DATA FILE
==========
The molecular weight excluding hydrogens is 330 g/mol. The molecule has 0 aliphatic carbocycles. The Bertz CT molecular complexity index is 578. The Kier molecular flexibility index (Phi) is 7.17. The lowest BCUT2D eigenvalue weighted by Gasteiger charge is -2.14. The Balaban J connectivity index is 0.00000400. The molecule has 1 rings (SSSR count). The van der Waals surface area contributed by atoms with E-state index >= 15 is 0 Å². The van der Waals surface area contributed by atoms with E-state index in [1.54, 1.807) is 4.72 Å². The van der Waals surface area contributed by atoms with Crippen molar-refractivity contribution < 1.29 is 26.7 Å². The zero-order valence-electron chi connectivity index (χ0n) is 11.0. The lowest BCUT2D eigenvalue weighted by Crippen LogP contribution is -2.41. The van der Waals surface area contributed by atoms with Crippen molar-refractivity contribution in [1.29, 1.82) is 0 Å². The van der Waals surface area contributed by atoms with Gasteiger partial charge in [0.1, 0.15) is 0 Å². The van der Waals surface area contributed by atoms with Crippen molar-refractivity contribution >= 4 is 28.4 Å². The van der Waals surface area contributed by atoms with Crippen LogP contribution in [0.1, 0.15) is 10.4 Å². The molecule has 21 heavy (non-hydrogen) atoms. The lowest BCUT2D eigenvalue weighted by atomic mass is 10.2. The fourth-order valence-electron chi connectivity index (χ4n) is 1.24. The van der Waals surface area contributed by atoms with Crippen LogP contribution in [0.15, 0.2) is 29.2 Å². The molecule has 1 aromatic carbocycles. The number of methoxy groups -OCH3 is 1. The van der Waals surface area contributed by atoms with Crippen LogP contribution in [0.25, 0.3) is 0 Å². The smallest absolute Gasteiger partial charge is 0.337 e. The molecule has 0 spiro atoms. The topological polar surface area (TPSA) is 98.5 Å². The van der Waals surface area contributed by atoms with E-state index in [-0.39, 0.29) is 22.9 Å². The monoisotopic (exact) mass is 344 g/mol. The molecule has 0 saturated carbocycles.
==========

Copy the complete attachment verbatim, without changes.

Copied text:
The molecular weight excluding hydrogens is 330 g/mol. The molecule has 0 aliphatic carbocycles. The Bertz CT molecular complexity index is 578. The Kier molecular flexibility index (Phi) is 7.17. The lowest BCUT2D eigenvalue weighted by Gasteiger charge is -2.14. The Balaban J connectivity index is 0.00000400. The molecule has 1 rings (SSSR count). The van der Waals surface area contributed by atoms with E-state index >= 15 is 0 Å². The van der Waals surface area contributed by atoms with E-state index in [1.54, 1.807) is 4.72 Å². The van der Waals surface area contributed by atoms with Crippen molar-refractivity contribution < 1.29 is 26.7 Å². The zero-order valence-electron chi connectivity index (χ0n) is 11.0. The lowest BCUT2D eigenvalue weighted by Crippen LogP contribution is -2.41. The van der Waals surface area contributed by atoms with Crippen molar-refractivity contribution in [1.29, 1.82) is 0 Å². The van der Waals surface area contributed by atoms with Gasteiger partial charge in [0.1, 0.15) is 0 Å². The van der Waals surface area contributed by atoms with Crippen molar-refractivity contribution >= 4 is 28.4 Å². The van der Waals surface area contributed by atoms with Crippen LogP contribution in [0.1, 0.15) is 10.4 Å². The molecule has 21 heavy (non-hydrogen) atoms. The lowest BCUT2D eigenvalue weighted by atomic mass is 10.2. The fourth-order valence-electron chi connectivity index (χ4n) is 1.24. The van der Waals surface area contributed by atoms with Crippen LogP contribution in [0.15, 0.2) is 29.2 Å². The molecule has 1 aromatic carbocycles. The number of methoxy groups -OCH3 is 1. The van der Waals surface area contributed by atoms with Crippen LogP contribution in [0.25, 0.3) is 0 Å². The smallest absolute Gasteiger partial charge is 0.337 e. The molecule has 0 spiro atoms. The topological polar surface area (TPSA) is 98.5 Å². The van der Waals surface area contributed by atoms with E-state index in [-0.39, 0.29) is 22.9 Å². The monoisotopic (exact) mass is 344 g/mol. The molecule has 0 saturated carbocycles.